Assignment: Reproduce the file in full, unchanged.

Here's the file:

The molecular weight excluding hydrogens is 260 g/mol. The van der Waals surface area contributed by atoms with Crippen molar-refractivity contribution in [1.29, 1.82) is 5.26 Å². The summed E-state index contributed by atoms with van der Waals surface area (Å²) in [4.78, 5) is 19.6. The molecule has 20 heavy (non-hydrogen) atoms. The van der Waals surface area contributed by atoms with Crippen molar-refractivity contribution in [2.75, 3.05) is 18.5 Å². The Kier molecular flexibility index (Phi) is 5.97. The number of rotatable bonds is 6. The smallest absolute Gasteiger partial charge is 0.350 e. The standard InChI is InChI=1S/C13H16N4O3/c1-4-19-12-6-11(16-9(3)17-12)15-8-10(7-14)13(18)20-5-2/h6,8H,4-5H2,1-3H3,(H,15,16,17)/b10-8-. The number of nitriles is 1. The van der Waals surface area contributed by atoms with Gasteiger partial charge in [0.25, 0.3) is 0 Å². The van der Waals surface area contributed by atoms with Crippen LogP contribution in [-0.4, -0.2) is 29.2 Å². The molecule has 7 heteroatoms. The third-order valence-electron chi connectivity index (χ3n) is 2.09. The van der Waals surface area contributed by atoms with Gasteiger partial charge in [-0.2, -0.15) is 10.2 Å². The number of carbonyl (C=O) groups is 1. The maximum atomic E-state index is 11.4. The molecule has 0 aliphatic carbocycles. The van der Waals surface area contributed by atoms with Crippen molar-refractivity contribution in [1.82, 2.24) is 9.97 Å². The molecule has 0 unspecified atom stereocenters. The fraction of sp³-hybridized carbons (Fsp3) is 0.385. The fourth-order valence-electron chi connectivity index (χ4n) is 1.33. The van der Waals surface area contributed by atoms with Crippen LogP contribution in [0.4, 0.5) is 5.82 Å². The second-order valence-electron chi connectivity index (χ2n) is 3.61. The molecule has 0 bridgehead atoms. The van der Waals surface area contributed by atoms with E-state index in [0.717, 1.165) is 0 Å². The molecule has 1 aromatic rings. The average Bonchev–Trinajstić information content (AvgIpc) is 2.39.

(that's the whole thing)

The molecular weight excluding hydrogens is 260 g/mol. The van der Waals surface area contributed by atoms with Crippen molar-refractivity contribution in [1.29, 1.82) is 5.26 Å². The summed E-state index contributed by atoms with van der Waals surface area (Å²) in [4.78, 5) is 19.6. The molecule has 20 heavy (non-hydrogen) atoms. The van der Waals surface area contributed by atoms with Crippen molar-refractivity contribution in [2.75, 3.05) is 18.5 Å². The Kier molecular flexibility index (Phi) is 5.97. The number of rotatable bonds is 6. The smallest absolute Gasteiger partial charge is 0.350 e. The standard InChI is InChI=1S/C13H16N4O3/c1-4-19-12-6-11(16-9(3)17-12)15-8-10(7-14)13(18)20-5-2/h6,8H,4-5H2,1-3H3,(H,15,16,17)/b10-8-. The number of nitriles is 1. The van der Waals surface area contributed by atoms with Gasteiger partial charge in [0.25, 0.3) is 0 Å². The van der Waals surface area contributed by atoms with Crippen LogP contribution in [-0.4, -0.2) is 29.2 Å². The molecule has 7 heteroatoms. The third-order valence-electron chi connectivity index (χ3n) is 2.09. The van der Waals surface area contributed by atoms with Gasteiger partial charge in [-0.2, -0.15) is 10.2 Å². The number of carbonyl (C=O) groups is 1. The maximum atomic E-state index is 11.4. The molecule has 0 aliphatic carbocycles. The van der Waals surface area contributed by atoms with Crippen molar-refractivity contribution in [1.82, 2.24) is 9.97 Å². The molecule has 0 unspecified atom stereocenters. The fraction of sp³-hybridized carbons (Fsp3) is 0.385. The fourth-order valence-electron chi connectivity index (χ4n) is 1.33. The van der Waals surface area contributed by atoms with Crippen LogP contribution in [0.4, 0.5) is 5.82 Å². The second-order valence-electron chi connectivity index (χ2n) is 3.61. The molecule has 0 bridgehead atoms. The van der Waals surface area contributed by atoms with E-state index in [0.717, 1.165) is 0 Å². The molecule has 1 aromatic rings. The average Bonchev–Trinajstić information content (AvgIpc) is 2.39.